It’s a hot summer’s evening; overhead is a soft, purple-black and star-strewn sky. The incessant chirrup of cicadas mingles with the murmur of thousands of voices – Turkish, German, English, Russian – and the popping of corks, as the 15,000-strong audience settles down, passes round wine and olives and eagerly awaits the entertainment ahead. All are perched on hard, solid marble, still warm from the heat of the day, but the discomfort is a small price to pay to experience what a Roman citizen would have 1800 years ago, when this theatre, the largest and best preserved in Asia Minor, was built.
The views from the semicircular auditorium, its forty tiers cut into the hillside, are magnificent. At sunset, the fading light on the remains of this once wealthy and powerful city and the Pamphylian plain beyond shows it at its best. There’s a faint taste of the nearby Mediterranean on the breeze and the Taurus mountain range stands in splendid silhouette to the north.
The stage lights play across the facade of the multilevel stage building, ornamented with Ionic and Corinthian columns, niches that once sported marble statues and elaborate friezes and pediments. The lights dim and the massed ranks of spectators fall silent. Slowly the intensity of the lights increases and the show begins. Maybe it’s Verdi’s Aida, set in ancient Egypt, whose pomp and splendour match the setting perfectly.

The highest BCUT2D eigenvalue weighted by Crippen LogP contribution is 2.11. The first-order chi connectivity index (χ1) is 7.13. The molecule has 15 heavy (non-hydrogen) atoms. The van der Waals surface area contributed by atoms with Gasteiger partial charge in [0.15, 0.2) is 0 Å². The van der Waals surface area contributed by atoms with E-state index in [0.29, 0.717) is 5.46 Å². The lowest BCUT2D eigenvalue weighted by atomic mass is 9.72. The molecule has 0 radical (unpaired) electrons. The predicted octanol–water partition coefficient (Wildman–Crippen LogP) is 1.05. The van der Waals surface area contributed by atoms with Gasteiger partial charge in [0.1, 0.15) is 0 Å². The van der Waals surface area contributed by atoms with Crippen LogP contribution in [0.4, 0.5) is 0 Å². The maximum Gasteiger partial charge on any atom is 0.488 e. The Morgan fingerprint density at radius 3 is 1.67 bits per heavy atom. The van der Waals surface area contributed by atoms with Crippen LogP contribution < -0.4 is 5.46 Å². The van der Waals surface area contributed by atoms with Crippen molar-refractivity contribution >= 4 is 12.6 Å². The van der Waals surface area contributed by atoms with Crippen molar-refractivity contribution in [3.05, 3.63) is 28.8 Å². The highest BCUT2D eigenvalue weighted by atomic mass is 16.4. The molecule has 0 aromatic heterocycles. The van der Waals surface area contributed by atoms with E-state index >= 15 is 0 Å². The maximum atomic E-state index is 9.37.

Afterwards, close to midnight, throngs of people – having suspended disbelief for a few memorable hours – disgorge into the night, scrambling not for their chariots but for cars and buses as reality sets in and the ancient entertainments are left behind.